BONN, German (12. November, 2017)—Today at the COP23 global climate change talks in Bonn, Germany, U.S. West Coast governors from California, Oregon, and Washington joined in a panel discussion focused on their regional objective of phasing out fossil fuels and moving toward a vibrant, growing clean energy economy. The discussion highlighted the ways Pacific Coast states, in partnership with British Columbia, are leading the charge on climate change. Gov. Jerry Brown of California, Gov. Kate Brown of Oregon, and Gov. Jay Inslee of Washington spoke at today’s event.

These four governments are members of a regional partnership called the Pacific Coast Collaborative (PCC), which aims to reduce greenhouse gas emissions, decarbonize the economy and build thriving sustainable communities through the adoption of clean energy policies, sharing of expertise and resources, and collective action. This collaborative represents the biggest, most advanced attempt to create a low-carbon future of any transboundary region in the world.

With the Trump administration’s retreat from the Paris Agreement and the Clean Power Plan, the governors used the panel, titled “Leadership for 2050: Subnational Action with a Long-Term Vision,” to discuss how they are moving forward in building a robust clean energy economy with or without federal leadership. The leaders detailed their collaborative efforts, in coordination with the private sector and other stakeholders, to reduce carbon pollution, integrate the region’s power grid, develop an interstate electric vehicle charging network, combat ocean acidification, and encourage innovation and job growth.

Since 2005, regional nominal gross domestic product has grown by 20 percent while total regionwide emissions have declined more than six percent. Public and private-sector cooperation is transforming key economic sectors, putting the region on a path toward reducing emissions 80 to 95 percent below 1990 levels by 2050.

Since passage of California’s signature climate change and clean energy law, AB 32, in 2006, per capita emissions in the state dropped by 12 percent while GDP grew by over 20 percent, and the number of workers in the labor force jumped by nearly 9 percent. In 2015, Oregon’s GDP was 30 percent higher than in 2005 while total statewide greenhouse gas emissions were down 6 percent. Washington’s per capita GHG emissions decreased by 4.5 metric tons from 1990 to 2014. From 2007 to 2014, British Columbia’s real GDP grew by over 12 percent while GHG emissions declined.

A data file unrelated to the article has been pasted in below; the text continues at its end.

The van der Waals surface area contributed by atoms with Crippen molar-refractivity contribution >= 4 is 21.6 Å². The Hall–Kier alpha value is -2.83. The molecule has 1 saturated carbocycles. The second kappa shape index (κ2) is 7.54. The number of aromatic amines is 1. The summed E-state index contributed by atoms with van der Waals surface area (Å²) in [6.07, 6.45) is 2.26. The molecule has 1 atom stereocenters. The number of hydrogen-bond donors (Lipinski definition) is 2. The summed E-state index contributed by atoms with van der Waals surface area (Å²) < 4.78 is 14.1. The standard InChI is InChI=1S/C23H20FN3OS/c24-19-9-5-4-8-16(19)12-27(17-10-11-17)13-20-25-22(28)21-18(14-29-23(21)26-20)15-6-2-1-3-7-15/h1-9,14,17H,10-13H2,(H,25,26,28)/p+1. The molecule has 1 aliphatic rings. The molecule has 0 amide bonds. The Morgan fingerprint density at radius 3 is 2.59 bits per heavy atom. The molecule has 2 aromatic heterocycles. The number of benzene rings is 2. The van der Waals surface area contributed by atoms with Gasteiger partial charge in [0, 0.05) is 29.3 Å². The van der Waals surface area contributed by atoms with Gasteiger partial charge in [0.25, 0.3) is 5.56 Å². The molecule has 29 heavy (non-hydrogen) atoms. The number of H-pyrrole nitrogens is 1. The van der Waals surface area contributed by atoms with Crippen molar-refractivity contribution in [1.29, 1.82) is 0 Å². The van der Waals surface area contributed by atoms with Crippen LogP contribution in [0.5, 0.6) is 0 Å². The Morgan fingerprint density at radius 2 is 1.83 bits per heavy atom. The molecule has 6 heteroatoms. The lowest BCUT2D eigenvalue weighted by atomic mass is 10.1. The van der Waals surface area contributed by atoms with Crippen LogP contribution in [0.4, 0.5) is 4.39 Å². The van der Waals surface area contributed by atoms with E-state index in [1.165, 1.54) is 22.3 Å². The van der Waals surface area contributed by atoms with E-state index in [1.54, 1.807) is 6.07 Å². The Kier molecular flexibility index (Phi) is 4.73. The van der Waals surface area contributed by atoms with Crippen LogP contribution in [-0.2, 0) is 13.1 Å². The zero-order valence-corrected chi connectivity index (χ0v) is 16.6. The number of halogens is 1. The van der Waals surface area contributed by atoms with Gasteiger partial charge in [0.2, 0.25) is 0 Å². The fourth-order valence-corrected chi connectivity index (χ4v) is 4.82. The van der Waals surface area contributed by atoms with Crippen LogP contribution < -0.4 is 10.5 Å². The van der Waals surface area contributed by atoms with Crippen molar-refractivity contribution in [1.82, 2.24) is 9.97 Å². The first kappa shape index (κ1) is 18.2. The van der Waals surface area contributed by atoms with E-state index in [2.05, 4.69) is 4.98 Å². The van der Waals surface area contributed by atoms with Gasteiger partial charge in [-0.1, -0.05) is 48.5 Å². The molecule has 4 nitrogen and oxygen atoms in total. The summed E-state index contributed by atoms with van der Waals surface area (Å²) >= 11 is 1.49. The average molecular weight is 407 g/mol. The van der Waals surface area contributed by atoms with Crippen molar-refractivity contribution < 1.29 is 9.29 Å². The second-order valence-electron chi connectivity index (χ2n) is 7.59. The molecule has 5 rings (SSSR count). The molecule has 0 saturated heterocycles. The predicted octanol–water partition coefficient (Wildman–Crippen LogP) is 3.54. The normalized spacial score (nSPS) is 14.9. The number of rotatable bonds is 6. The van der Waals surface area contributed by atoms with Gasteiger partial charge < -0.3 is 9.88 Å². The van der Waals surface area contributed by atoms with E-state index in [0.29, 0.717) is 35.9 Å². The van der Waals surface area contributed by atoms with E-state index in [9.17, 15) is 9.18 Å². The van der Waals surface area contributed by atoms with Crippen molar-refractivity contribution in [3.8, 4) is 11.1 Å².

Over 350,000 zero-emission and low-emission vehicles are on the roads in a fast-growing West Coast market. Across the region, sales rose an average of nearly 25 percent per year in the last three years. Through investment and policies like Renewable Portfolio Standards, power supplied by renewable energy, beyond hydroelectric, has increased more than 250 percent from 2005 to 2015, averaging around 14 percent growth every year.

Quotes from Pacific Coast Collaborative governors follow:

“The science is getting clearer, extreme weather events are getting more frequent and all of that leads to more understanding, more clarity and more action,” said Gov. Edmund G. Brown, Jr. of California. “Residents on the Pacific Coast know these impacts firsthand – and we’re not waiting to act.”

“We are pushing the envelope in the U.S. and Canada,” said Gov. Kate Brown of Oregon. “Job by job, we are building an economy that safeguards public health and helps everyone prosper.”

“The West Coast offers a blueprint: this is how you build a thriving, innovative economy that combats climate change and embraces a zero-emission future,” said Gov. Jay Inslee of Washington state. “We know it’s possible because we’re doing it.”

 This event was live-streamed on Twitter via Periscope from the @PCCleads Twitter account, and a link will remain on the PCC Twitter feed for viewing for 24 hours after the broadcast concludes. To follow the Pacific Coast Collaborative at COP23, use the #PCCleads hashtag.


The Pacific Coast Collaborative, representing the U.S. states of California, Oregon, Washington and the Canadian province of British Columbia, was formed in 2008 when the leaders of the participating states and province agreed to work together on energy, climate, ocean health and other issues, as a region. The PCC is also collaborating with major cities along the West Coast to reduce carbon emissions and align building efficiency, transportation, renewable energy and organic waste systems. Together, we are building a thriving and innovative economy that fights climate change and benefits all residents by investing in clean energy, energy efficiency, and carbon pollution reduction. The PCC represents the world’s fifth largest economy, a region of 55 million people with a combined GDP of $3 trillion. Their progress is detailed in this year’s Report Card.